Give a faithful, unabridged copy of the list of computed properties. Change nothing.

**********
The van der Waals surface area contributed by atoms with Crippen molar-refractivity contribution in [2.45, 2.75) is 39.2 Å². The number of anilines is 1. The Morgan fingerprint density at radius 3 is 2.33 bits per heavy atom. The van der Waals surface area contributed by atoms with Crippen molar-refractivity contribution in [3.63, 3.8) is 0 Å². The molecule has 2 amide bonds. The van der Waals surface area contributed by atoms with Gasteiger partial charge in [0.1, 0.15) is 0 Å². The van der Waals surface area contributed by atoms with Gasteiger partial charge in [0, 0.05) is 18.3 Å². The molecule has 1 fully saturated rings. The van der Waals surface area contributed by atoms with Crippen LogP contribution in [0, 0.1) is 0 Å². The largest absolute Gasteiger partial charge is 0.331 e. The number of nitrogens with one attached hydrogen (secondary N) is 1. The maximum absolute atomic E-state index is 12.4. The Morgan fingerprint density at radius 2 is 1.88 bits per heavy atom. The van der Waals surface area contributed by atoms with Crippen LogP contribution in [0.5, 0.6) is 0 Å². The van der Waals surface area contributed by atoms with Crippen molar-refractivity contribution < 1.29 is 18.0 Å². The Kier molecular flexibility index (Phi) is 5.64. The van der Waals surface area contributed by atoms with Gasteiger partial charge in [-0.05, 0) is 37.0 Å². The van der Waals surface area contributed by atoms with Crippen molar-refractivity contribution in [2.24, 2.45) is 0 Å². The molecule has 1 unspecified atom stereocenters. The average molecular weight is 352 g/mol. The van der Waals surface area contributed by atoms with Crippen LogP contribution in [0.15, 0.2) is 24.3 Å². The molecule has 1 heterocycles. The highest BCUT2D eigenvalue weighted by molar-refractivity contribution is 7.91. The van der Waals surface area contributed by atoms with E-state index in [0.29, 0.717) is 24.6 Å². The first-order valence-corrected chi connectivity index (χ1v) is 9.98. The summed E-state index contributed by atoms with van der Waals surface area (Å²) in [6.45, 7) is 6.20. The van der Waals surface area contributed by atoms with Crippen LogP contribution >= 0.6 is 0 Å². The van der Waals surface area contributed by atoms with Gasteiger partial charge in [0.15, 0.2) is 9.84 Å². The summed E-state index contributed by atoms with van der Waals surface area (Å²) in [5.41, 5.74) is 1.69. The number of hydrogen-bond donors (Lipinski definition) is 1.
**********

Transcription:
The van der Waals surface area contributed by atoms with Crippen molar-refractivity contribution in [2.45, 2.75) is 39.2 Å². The number of anilines is 1. The Morgan fingerprint density at radius 3 is 2.33 bits per heavy atom. The van der Waals surface area contributed by atoms with Crippen molar-refractivity contribution in [3.63, 3.8) is 0 Å². The molecule has 2 amide bonds. The van der Waals surface area contributed by atoms with Gasteiger partial charge in [0.1, 0.15) is 0 Å². The van der Waals surface area contributed by atoms with Gasteiger partial charge in [0, 0.05) is 18.3 Å². The molecule has 1 fully saturated rings. The van der Waals surface area contributed by atoms with Crippen LogP contribution in [0, 0.1) is 0 Å². The largest absolute Gasteiger partial charge is 0.331 e. The number of nitrogens with one attached hydrogen (secondary N) is 1. The maximum absolute atomic E-state index is 12.4. The Morgan fingerprint density at radius 2 is 1.88 bits per heavy atom. The van der Waals surface area contributed by atoms with Crippen LogP contribution in [0.5, 0.6) is 0 Å². The van der Waals surface area contributed by atoms with Crippen molar-refractivity contribution < 1.29 is 18.0 Å². The Kier molecular flexibility index (Phi) is 5.64. The van der Waals surface area contributed by atoms with Gasteiger partial charge in [-0.05, 0) is 37.0 Å². The van der Waals surface area contributed by atoms with Crippen molar-refractivity contribution in [2.24, 2.45) is 0 Å². The molecule has 1 unspecified atom stereocenters. The average molecular weight is 352 g/mol. The van der Waals surface area contributed by atoms with Crippen LogP contribution in [0.15, 0.2) is 24.3 Å². The molecule has 1 heterocycles. The highest BCUT2D eigenvalue weighted by molar-refractivity contribution is 7.91. The van der Waals surface area contributed by atoms with E-state index in [0.29, 0.717) is 24.6 Å². The first-order valence-corrected chi connectivity index (χ1v) is 9.98. The summed E-state index contributed by atoms with van der Waals surface area (Å²) in [6.45, 7) is 6.20. The van der Waals surface area contributed by atoms with Crippen LogP contribution >= 0.6 is 0 Å². The van der Waals surface area contributed by atoms with Gasteiger partial charge in [0.15, 0.2) is 9.84 Å². The summed E-state index contributed by atoms with van der Waals surface area (Å²) in [5.41, 5.74) is 1.69. The number of hydrogen-bond donors (Lipinski definition) is 1.